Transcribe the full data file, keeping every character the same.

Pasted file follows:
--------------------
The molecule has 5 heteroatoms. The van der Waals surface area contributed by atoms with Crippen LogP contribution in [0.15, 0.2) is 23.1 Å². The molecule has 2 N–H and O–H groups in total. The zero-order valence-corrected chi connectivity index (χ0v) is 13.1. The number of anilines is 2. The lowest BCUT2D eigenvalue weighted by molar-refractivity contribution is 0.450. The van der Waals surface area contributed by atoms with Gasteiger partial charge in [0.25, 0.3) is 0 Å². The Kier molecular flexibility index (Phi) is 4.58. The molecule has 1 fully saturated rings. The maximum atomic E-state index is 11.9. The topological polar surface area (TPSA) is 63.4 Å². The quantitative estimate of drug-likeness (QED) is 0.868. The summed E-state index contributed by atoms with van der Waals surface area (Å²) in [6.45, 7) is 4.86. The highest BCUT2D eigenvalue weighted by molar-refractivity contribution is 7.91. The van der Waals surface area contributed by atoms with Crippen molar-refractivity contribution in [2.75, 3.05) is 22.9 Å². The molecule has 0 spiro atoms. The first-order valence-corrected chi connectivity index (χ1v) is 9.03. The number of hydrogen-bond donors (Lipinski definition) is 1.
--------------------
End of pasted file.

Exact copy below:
The molecule has 5 heteroatoms. The van der Waals surface area contributed by atoms with Crippen LogP contribution in [0.15, 0.2) is 23.1 Å². The molecule has 2 N–H and O–H groups in total. The zero-order valence-corrected chi connectivity index (χ0v) is 13.1. The number of anilines is 2. The lowest BCUT2D eigenvalue weighted by molar-refractivity contribution is 0.450. The van der Waals surface area contributed by atoms with Gasteiger partial charge in [0.25, 0.3) is 0 Å². The Kier molecular flexibility index (Phi) is 4.58. The molecule has 1 fully saturated rings. The maximum atomic E-state index is 11.9. The topological polar surface area (TPSA) is 63.4 Å². The quantitative estimate of drug-likeness (QED) is 0.868. The summed E-state index contributed by atoms with van der Waals surface area (Å²) in [6.45, 7) is 4.86. The highest BCUT2D eigenvalue weighted by molar-refractivity contribution is 7.91. The van der Waals surface area contributed by atoms with Crippen molar-refractivity contribution in [2.75, 3.05) is 22.9 Å². The molecule has 0 spiro atoms. The first-order valence-corrected chi connectivity index (χ1v) is 9.03. The number of hydrogen-bond donors (Lipinski definition) is 1.